James Kirkup of the Telegraph has a very interesting article up, titled "Google wants to monitor your mental health. You should welcome it into your mind." Although the title is rather alarming, it isn't your mind that Google wants to get into but your smartphone or similar device, for the purpose of continuously tracking the state of your mental health. Like many advances in technology, this offers both a great potential to help people, and a great risk to someone's basic right to privacy.
The article discusses how Dr. Tom Insel, once the head of the National Institute of Mental Health, is leaving his position for a spot at Google Life Sciences, where he plans to explore how technology can be used to diagnose and treat problems in individuals' mental health.
In case you were unfamiliar, Google Life Sciences is the division of Alphabet, Inc. that is trying, among other things, to use technology to improve human health.
As it turns out, Google Life Sciences isn't the first company to have this kind of an idea. According to Kirkup, IBM, in partnership with Columbia University, found that computer analysis of someone's speech patterns was a better predictor of psychosis than traditional tools like brain scans. And our internet histories and online shopping habits, long diagnosed by marketers, could also be used to monitor someone's mental health. As Kirkup puts it, "computers can now tell when something is about to go terribly wrong in someone's mind."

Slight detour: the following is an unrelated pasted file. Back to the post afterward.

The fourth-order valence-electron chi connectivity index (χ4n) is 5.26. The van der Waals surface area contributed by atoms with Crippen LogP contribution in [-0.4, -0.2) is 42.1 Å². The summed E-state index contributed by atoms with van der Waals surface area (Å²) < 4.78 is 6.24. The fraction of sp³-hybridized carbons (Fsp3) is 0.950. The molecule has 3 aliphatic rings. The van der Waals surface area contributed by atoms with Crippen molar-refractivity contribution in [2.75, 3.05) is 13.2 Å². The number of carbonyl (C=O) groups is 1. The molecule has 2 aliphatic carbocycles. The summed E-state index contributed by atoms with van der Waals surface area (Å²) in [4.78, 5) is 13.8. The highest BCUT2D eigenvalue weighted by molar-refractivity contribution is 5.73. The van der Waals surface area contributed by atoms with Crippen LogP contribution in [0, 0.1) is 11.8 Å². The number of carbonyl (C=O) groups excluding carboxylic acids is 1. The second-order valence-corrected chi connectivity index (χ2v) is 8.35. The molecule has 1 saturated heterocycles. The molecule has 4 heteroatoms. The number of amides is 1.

Consider the fact that many of us are already using wearable technology, such as Fitbits, to constantly monitor our physical health. Dr. Insel simply thinks similar tools could do the same thing for your mind. And such monitoring may be dramatically helpful for those who need it. Kirkup notes that "the symptoms of depression are inconstant, ebbing and rising without obvious pattern. A short consultation with a doctor once every few weeks is thus a poor means of diagnosis. But wearable technology allows continuous monitoring."
This continuous monitoring is the key. A small portable device like a Fitbit, or your smart phone, would be able to test your normal state and monitor when changes in speech pattern and behavior suggest a mental health crisis may be imminent. Which is all well and good in a mental health system that is perfectly benevolent, but in an imperfect world where the interests of doctors, patients, tech companies, and the drug industry can often conflict, things are much more complicated.
Or, as Kirkup puts it, "If you don't find [the] prospect [of continuous monitoring] disturbing, you're either fantastically trusting of companies and governments or you haven't thought about it enough."
We must ask and know what the risks of such technological monitoring could be. Currently 70% of Americans are on some sort of prescribed medication, many of them for psychological problems. Will such a monitoring system up that already alarming percentage? And what are the risks of misdiagnosis?
My thinking would be to make such a thing strictly opt-in. I'm no mental health expert, so please correct me if I'm wrong, but there are few places where a person's mental health is continuously monitored, and people in those places are usually not there voluntarily.
Any new tool can be used and misused, so only the utmost caution should be employed. If we don't, we risk further pathologizing behavior that isn't dangerous simply because it falls outside of a given norm.